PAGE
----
Citizen
Digital Life 14.8.2013 05.29 pm

Thai villagers mistake Google worker for govt snoop

This June 28, 2012 photo shows a Google Street View vehicle as it collects imagery while driving down Interstate I-66 near Centreville, Virginia. Thai villagers on Wednesday apologised for mistaking a Google worker for a government snoop as he carried out mapping for the Internet giant's "Street View" programme in a remote area.
Thai villagers on Wednesday apologised for mistaking a Google worker for a government snoop as he carried out mapping for the Internet giant’s “Street View” programme in a remote area.

The man was stopped by villagers at Sa Iap, in northern Thailand, on Tuesday as he drove through in a marked Google car with a camera attached to a turret.

They suspected him of being sent by the government to conduct a survey for a controversial dam project that has stirred local opposition.

Villagers surrounded the man’s car, questioned him and then took him to the local temple to swear in front of a statue of Buddha that he was not working for the government.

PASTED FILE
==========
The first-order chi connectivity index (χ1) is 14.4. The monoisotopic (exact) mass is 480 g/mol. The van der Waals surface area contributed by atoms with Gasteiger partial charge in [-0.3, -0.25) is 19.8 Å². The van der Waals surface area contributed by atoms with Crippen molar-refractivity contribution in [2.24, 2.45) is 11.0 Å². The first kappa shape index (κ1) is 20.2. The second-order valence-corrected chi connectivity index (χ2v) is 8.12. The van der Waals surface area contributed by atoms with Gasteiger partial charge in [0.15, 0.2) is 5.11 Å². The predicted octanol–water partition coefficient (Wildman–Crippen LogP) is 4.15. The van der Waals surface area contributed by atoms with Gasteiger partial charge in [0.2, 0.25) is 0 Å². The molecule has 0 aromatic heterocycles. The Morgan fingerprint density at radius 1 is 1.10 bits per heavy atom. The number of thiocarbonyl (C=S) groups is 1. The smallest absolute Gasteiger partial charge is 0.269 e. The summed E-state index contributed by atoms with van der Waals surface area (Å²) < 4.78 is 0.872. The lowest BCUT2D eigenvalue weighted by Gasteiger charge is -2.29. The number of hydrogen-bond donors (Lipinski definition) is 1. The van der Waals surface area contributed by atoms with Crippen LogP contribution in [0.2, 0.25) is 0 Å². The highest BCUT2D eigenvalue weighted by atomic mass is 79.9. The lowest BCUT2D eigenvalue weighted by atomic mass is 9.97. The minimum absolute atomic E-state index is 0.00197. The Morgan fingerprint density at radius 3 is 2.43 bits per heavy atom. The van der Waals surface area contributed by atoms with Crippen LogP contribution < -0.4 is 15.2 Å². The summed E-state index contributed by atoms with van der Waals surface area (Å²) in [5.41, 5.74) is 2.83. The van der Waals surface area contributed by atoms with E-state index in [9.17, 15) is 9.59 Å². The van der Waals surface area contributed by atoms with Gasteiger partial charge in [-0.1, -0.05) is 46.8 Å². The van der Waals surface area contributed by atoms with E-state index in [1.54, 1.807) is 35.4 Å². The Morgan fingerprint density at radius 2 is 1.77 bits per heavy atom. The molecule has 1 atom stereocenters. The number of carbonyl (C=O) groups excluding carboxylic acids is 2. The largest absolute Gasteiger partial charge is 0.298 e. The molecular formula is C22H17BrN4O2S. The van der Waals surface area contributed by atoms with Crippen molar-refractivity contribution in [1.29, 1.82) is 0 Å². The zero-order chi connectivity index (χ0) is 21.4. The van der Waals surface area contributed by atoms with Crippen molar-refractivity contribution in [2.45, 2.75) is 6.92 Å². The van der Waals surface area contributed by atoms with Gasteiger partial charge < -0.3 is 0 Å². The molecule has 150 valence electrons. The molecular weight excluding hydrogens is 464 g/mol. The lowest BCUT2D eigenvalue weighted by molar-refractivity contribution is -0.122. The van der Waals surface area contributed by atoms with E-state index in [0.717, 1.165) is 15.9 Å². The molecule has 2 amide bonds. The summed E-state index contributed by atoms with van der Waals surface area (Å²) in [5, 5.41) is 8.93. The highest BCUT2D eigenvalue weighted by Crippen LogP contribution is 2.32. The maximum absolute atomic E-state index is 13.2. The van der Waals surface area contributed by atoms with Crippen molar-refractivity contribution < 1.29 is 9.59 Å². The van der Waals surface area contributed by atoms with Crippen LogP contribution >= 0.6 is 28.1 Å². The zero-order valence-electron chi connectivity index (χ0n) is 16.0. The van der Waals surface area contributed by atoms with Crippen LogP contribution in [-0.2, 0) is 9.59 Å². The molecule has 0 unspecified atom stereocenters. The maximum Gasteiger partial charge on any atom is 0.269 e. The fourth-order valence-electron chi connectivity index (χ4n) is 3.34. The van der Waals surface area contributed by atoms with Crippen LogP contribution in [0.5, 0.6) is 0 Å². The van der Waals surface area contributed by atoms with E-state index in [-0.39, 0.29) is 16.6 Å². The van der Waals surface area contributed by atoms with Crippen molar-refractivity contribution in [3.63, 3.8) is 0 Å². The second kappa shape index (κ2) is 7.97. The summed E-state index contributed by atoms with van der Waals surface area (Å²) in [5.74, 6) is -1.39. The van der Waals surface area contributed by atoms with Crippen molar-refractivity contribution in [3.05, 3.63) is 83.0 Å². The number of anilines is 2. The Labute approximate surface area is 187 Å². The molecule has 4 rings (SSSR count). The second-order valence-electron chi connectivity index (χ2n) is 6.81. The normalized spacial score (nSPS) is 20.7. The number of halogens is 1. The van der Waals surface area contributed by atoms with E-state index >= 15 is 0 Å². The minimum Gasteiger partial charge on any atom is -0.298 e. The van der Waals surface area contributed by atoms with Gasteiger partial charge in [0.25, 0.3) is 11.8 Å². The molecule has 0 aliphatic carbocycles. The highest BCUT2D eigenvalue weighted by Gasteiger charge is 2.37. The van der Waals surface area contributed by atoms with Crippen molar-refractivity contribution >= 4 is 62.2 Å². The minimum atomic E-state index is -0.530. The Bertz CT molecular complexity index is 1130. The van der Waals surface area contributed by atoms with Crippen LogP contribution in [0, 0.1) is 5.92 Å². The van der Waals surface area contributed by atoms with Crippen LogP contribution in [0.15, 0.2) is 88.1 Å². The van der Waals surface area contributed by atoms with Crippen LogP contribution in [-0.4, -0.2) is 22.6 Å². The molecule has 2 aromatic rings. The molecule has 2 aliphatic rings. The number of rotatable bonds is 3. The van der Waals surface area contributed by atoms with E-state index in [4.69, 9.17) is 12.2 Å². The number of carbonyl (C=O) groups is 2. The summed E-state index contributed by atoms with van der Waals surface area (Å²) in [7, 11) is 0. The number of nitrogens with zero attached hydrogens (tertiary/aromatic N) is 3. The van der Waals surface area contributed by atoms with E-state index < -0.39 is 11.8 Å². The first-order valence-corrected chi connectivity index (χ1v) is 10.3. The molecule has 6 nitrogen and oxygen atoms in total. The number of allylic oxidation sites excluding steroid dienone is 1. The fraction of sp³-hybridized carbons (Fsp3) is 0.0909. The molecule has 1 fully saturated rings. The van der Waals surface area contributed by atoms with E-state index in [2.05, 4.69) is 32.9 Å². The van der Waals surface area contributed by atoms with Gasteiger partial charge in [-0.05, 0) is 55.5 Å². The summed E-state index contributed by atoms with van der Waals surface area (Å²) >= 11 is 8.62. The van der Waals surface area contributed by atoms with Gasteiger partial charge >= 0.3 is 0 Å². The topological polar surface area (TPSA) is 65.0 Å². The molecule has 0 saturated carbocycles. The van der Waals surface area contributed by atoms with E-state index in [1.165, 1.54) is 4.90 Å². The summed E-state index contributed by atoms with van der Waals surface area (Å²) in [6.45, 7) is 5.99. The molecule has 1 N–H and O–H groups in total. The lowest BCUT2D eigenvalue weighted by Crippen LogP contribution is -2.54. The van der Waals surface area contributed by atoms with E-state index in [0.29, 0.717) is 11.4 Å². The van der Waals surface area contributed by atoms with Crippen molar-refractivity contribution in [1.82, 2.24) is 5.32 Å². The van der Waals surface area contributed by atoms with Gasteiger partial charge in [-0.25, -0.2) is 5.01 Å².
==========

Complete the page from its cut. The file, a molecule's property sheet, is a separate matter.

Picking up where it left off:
Devout locals said the man — who is Thai — would face bad luck within a week if he lied in front of the Buddha’s image.

“Villagers apologise to Google for the misunderstanding that he came to survey the area to build the dam,” said a statement posted on the Facebook page for locals opposing the dam.

One resident said the Google car stirred suspicion as it toured side streets in their small village with a camera visible on the roof.

“The villagers were definitely not happy. The car looked very strange and had something on the top — there was also all kinds of equipment inside the car,” Wichai Ruksapon, 64, told AFP by telephone.

Acknowledging the incident a Google spokesman said the company “sometimes encounters unexpected challenges, and Street View has been no exception”.

But he insisted Google “abides by Thailand’s local laws, and only features imagery taken on public property”.

Launched in 2007, Google Street View is a programme giving panoromic street-level photographs of towns and cities across the world, allowing viewers to take virtual tours.

In 2010 hundreds of thousands of Germans told the Internet giant they did not want their homes visible in Street View over privacy concerns.

© AFP

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